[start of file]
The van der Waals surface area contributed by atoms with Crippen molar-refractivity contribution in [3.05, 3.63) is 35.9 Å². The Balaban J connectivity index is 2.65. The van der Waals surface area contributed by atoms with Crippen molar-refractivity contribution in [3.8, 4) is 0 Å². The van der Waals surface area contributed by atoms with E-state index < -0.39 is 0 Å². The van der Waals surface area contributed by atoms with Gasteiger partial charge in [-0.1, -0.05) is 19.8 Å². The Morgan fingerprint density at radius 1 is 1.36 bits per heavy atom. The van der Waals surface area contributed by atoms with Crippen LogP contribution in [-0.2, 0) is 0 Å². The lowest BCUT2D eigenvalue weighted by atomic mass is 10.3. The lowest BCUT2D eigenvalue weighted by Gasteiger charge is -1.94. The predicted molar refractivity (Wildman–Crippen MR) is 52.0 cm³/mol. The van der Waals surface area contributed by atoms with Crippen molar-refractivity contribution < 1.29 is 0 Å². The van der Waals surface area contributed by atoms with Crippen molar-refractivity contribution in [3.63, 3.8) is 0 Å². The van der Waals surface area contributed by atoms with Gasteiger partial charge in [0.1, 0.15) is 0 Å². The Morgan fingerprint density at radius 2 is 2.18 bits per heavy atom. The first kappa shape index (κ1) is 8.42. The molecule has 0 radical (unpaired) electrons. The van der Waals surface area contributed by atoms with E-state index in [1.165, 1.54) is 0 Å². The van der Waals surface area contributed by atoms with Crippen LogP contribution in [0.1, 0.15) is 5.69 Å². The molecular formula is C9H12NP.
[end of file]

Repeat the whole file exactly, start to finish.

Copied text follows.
The van der Waals surface area contributed by atoms with Crippen molar-refractivity contribution in [3.05, 3.63) is 35.9 Å². The Balaban J connectivity index is 2.65. The van der Waals surface area contributed by atoms with Crippen molar-refractivity contribution in [3.8, 4) is 0 Å². The van der Waals surface area contributed by atoms with E-state index < -0.39 is 0 Å². The van der Waals surface area contributed by atoms with Gasteiger partial charge in [-0.1, -0.05) is 19.8 Å². The Morgan fingerprint density at radius 1 is 1.36 bits per heavy atom. The van der Waals surface area contributed by atoms with Crippen LogP contribution in [-0.2, 0) is 0 Å². The lowest BCUT2D eigenvalue weighted by atomic mass is 10.3. The lowest BCUT2D eigenvalue weighted by Gasteiger charge is -1.94. The predicted molar refractivity (Wildman–Crippen MR) is 52.0 cm³/mol. The van der Waals surface area contributed by atoms with Crippen molar-refractivity contribution < 1.29 is 0 Å². The van der Waals surface area contributed by atoms with Crippen molar-refractivity contribution in [3.63, 3.8) is 0 Å². The van der Waals surface area contributed by atoms with Gasteiger partial charge in [0.1, 0.15) is 0 Å². The Morgan fingerprint density at radius 2 is 2.18 bits per heavy atom. The first kappa shape index (κ1) is 8.42. The molecule has 0 radical (unpaired) electrons. The van der Waals surface area contributed by atoms with E-state index in [1.165, 1.54) is 0 Å². The van der Waals surface area contributed by atoms with Crippen LogP contribution in [0.1, 0.15) is 5.69 Å². The molecular formula is C9H12NP.